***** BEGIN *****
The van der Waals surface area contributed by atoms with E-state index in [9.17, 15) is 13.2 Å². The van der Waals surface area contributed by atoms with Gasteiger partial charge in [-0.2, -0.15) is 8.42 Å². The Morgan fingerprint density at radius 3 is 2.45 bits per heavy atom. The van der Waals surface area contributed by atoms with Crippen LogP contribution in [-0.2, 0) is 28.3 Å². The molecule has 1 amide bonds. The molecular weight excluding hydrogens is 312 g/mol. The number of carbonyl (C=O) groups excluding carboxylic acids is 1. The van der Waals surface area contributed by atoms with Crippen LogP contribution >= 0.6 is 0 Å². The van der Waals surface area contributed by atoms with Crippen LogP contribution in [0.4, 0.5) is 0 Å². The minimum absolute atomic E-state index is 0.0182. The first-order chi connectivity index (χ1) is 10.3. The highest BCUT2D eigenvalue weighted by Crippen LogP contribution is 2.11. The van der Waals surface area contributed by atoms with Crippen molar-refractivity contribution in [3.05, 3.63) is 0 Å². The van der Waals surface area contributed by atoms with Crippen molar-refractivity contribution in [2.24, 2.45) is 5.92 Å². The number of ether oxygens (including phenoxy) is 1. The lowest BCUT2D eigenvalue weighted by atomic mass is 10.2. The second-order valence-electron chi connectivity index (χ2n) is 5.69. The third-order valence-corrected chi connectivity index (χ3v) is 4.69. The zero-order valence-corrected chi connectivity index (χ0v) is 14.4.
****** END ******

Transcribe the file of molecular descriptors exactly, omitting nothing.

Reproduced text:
The van der Waals surface area contributed by atoms with E-state index in [9.17, 15) is 13.2 Å². The van der Waals surface area contributed by atoms with Gasteiger partial charge in [-0.2, -0.15) is 8.42 Å². The Morgan fingerprint density at radius 3 is 2.45 bits per heavy atom. The van der Waals surface area contributed by atoms with Crippen LogP contribution in [-0.2, 0) is 28.3 Å². The molecule has 1 amide bonds. The molecular weight excluding hydrogens is 312 g/mol. The number of carbonyl (C=O) groups excluding carboxylic acids is 1. The van der Waals surface area contributed by atoms with Crippen LogP contribution >= 0.6 is 0 Å². The van der Waals surface area contributed by atoms with Crippen LogP contribution in [0.4, 0.5) is 0 Å². The minimum absolute atomic E-state index is 0.0182. The first-order chi connectivity index (χ1) is 10.3. The highest BCUT2D eigenvalue weighted by Crippen LogP contribution is 2.11. The van der Waals surface area contributed by atoms with Crippen molar-refractivity contribution in [3.05, 3.63) is 0 Å². The van der Waals surface area contributed by atoms with Crippen molar-refractivity contribution in [2.24, 2.45) is 5.92 Å². The number of ether oxygens (including phenoxy) is 1. The lowest BCUT2D eigenvalue weighted by atomic mass is 10.2. The second-order valence-electron chi connectivity index (χ2n) is 5.69. The third-order valence-corrected chi connectivity index (χ3v) is 4.69. The zero-order valence-corrected chi connectivity index (χ0v) is 14.4.